What have you been reading lately?

Monday, August 17, 2015

{This and That}

Thanks for all of your kind emails and comments regarding my planning posts--I'm glad they are useful to you!  This week, I'm hoping to post Xavier's school plans, and maybe the week after that, a list of some of my favorite books for the preschool/kindergarten set.


I took the oldest three to see their first Shakespeare play last week, a local production of Much Ado About Nothing.  We had just read the Lambs' version of the play last spring (for Year 3), so we listened to the Arkangel audio of the full-length version over the last couple months and the kids also learned several passages as part of their memory work.  They were so excited about going and absolutely loved it.

I'm thinking we'll probably read Midsummer Night's Dream next and then The Winter's Tale for Term 3, since I think that will be playing locally this spring.  That is one of my favorite plays, so I'm looking forward to it!


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My husband started working from home again for at least the short-term as of a couple weeks ago, which means we'll be hitting the beach 1-2 times a week as long as the weather holds.  We had this same situation pop up last summer and it was bliss.  I feel really thankful to have the opportunity for more time at my favorite places with my favorite people.

(Both of those photos are completely unedited--no color filters or brightening or anything.  So if posting slows down a bit here, it's because I am sitting under a beach umbrella staring out at those beautiful waves and those beautiful kids. ;)  I have to take it when I can get it since I never take the kids to the beach by myself!)


The challenge with that scenario is getting school done!  Last week, for example, we had one full day at the beach, one morning out for nature study, and one morning out for homeschool park day.  This week, we'll be adding back in our piano and art lessons one morning too, and I think we're aiming for two beach trips.  That makes my "average day chart" look less and less average. ;)

This is why I love working primarily from a weekly checklist rather than a daily schedule.  For the days that we were home, we followed our daily schedule and appreciated the pre-planned rhythm.  For the days that we weren't, we worked off of our weekly checklist before and after the day's outing.

We also did a few things in the car on the hour-long drive to the coast: the week's Minn reading and narration, the narration for This Country of Ours, a bit of Italian, memory work using Evernote on my phone, and an hour of our Year 4 free read on the drive home.

Thanks to the weekly checklist, we still got everything done without feeling like we were behind just because we missed Latin on Monday morning at 9:30am. ;)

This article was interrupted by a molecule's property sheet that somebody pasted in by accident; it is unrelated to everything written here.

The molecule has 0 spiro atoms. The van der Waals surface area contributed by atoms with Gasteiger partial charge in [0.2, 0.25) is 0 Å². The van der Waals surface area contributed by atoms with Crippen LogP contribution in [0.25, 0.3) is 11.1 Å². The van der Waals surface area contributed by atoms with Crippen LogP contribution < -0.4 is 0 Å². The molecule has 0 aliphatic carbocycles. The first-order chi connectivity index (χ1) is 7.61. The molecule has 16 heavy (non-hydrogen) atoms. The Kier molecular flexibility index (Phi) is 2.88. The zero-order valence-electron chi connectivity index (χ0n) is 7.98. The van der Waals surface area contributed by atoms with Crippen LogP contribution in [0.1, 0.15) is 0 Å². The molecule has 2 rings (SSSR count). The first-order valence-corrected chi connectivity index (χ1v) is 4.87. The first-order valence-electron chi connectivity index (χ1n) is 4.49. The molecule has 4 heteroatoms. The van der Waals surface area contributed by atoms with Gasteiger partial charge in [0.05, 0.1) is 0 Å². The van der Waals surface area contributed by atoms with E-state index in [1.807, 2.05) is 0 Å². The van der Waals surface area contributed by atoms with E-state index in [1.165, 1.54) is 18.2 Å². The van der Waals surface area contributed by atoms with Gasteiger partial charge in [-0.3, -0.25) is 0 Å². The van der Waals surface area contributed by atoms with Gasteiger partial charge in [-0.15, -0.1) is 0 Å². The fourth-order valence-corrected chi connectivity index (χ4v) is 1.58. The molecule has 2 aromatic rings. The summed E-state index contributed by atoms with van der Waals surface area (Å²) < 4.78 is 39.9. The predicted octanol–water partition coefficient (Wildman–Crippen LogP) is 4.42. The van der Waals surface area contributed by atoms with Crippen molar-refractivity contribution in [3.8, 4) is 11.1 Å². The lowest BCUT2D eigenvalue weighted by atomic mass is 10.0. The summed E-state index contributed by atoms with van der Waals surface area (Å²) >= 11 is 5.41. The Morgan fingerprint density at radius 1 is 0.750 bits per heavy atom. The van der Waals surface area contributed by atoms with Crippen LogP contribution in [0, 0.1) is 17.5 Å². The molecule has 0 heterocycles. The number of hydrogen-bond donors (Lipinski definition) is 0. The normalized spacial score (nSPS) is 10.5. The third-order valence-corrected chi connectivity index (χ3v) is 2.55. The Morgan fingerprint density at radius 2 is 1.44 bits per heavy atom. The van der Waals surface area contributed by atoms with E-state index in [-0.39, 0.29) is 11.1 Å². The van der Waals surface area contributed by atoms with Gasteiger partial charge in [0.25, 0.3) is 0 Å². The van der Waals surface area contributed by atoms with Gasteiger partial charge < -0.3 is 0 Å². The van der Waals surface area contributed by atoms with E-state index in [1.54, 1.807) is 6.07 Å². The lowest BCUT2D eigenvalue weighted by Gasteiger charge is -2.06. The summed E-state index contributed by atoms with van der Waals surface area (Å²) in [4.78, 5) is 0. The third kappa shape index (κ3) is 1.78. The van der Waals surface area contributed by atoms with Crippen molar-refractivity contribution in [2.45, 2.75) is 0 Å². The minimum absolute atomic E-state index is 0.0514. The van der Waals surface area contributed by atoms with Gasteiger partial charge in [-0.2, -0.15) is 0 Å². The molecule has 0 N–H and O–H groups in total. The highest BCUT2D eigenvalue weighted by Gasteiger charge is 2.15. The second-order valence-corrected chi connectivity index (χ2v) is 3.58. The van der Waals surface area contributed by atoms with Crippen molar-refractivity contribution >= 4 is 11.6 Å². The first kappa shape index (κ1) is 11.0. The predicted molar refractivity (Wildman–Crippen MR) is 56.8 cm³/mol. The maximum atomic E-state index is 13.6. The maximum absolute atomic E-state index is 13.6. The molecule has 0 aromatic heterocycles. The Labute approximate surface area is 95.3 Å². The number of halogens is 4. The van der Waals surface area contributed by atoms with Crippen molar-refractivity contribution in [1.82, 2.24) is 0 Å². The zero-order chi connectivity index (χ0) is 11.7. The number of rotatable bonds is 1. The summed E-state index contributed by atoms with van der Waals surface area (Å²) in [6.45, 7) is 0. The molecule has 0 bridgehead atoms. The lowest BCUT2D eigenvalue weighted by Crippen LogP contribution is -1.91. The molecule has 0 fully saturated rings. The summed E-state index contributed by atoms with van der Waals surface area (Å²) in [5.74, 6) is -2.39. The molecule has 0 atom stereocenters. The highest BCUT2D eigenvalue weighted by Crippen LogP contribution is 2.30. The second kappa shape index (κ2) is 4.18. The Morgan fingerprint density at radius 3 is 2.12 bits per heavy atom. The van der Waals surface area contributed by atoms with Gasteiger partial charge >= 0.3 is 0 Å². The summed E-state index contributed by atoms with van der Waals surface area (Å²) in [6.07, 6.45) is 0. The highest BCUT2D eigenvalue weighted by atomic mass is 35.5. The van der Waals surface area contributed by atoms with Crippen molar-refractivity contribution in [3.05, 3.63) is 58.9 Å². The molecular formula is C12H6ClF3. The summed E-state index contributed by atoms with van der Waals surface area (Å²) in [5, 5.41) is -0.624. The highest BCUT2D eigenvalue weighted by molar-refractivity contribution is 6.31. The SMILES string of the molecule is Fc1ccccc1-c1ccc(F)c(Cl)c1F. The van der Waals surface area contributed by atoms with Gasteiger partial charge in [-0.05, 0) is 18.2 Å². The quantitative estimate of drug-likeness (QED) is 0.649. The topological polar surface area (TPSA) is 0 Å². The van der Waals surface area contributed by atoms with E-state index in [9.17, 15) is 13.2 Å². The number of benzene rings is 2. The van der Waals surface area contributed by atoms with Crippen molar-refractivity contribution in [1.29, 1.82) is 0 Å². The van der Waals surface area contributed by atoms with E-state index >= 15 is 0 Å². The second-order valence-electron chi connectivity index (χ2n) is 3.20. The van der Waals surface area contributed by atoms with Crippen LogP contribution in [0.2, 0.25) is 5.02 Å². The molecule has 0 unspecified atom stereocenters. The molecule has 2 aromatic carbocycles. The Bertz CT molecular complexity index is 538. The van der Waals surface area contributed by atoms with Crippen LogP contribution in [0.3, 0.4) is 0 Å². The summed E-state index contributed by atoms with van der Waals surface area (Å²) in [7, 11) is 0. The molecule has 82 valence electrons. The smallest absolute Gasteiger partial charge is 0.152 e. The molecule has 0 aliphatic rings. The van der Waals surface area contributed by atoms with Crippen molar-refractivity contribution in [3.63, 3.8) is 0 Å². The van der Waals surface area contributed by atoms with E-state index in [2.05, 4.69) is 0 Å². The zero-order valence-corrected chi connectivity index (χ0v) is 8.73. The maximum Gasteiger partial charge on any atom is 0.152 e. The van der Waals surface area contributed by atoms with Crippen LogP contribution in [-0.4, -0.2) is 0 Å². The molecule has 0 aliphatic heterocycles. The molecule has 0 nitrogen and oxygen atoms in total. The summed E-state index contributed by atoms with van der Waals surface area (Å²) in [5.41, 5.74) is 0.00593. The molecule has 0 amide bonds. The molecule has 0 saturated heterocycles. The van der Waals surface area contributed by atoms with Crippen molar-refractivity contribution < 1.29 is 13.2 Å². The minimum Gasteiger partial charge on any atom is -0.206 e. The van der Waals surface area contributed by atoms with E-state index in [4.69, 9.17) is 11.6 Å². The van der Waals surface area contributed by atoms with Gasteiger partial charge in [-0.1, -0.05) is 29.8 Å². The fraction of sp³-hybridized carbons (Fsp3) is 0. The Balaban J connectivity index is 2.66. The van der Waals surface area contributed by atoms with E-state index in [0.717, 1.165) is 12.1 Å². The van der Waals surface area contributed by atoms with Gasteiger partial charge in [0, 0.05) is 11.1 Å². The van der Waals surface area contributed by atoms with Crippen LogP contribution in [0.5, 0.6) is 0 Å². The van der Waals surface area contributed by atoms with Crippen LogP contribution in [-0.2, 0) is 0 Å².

Oh, and one last thing about the beach: I came across this creature on our last outing.  Anyone know what it is?  Just a sea slug?  It was dead and smelled terrible, but I had to hold it to get some photos--all for the love of nature study, you know.


Some friends and I have been doing nature study together for years, and this year we're attempting a slightly more formal approach now that our kids are a bit older.  We're focusing on trees, and we'll be following a half dozen of our most common native trees over the course of the year.

Usually we have maybe 3-4 families and 10-15 kids, but last week, we had eight families and over 35 kids!  Those picnic tables shown above were packed and we ended up having to journal in shifts--a really fun time. :)

Friday, August 14, 2015

Morning Basket 2015-2016 :: Term 1

First, a note: I use the term "Morning Basket" to refer to all the work we do together as a family, even with the littles. Even though I call it Morning Basket for organizational purposes, it is really broken up into two parts: one done over breakfast, and the rest done at the end of our Naptime School block.  Our Morning Basket is still very much the same as we have done it for the past few years, so if you'd like to read more specifics about how it works for us, you can read about how we structure it and prior selections.

A look at our Morning Basket plans for Term 1 of this year...

Over Breakfast

Calendar Work - in English and Italian (daily)

Poetry - a poem from our poets for the term, Alfred Lord Tennyson for Year 4 and Robert Louis Stevenson for Year 1 (daily)

Short Reading - from one of the following:
:: Hillyer's A Child's Geography of the World (two chapers per week)
:: Sybil Deucher's The Young Brahms (a bit per week)
:: Hillyer's A Child's History of Art (section on Velazquez)
:: Flos Sanctorum (verses for the week based on the liturgical year)
:: The New St. Joseph Baltimore Catechism No. 1 (one section per week)
:: Amy Steedman's Legends of Italy (one chapter per week)

Read-Aloud - with any breakfast time I have left before the babies start fussing, I read from one of our scheduled read-alouds: Speare's The Sign of the Beaver, Burnett's The Secret Garden (on audio), or Trevor's Sun Slower Sun Faster

In the Afternoon

Memory Work (daily) - includes review of that day's items from our memory "notebook" as well as our current selections:
:: Hymns - Veni Creator Spiritus; Dona Nobis Pacem; O Sacred Heart, O Love Divine; St. Michael Prayer in chant
:: Folk Song - Scarborough Fair; The Ballad of Davy Crockett; Red River Valley; Michael, Michael, Michael of the Morning
:: Bible - The Ten Commandments (Exodus 20:2-17), The Salt and Light Discourse (Matthew 5:13-16)
:: Prayers - Confiteor in Latin, Nicene Creed in Latin
:: Poetry - Tennyson's "Sweet and Low," "Crossing the Bar," "Will," "Early Spring"; Stevenson's "Rain" and "At the Sea-Side"
:: Shakespeare - Much Ado About Nothing 5.1.215-219 and 2.3.205-end of soliloquy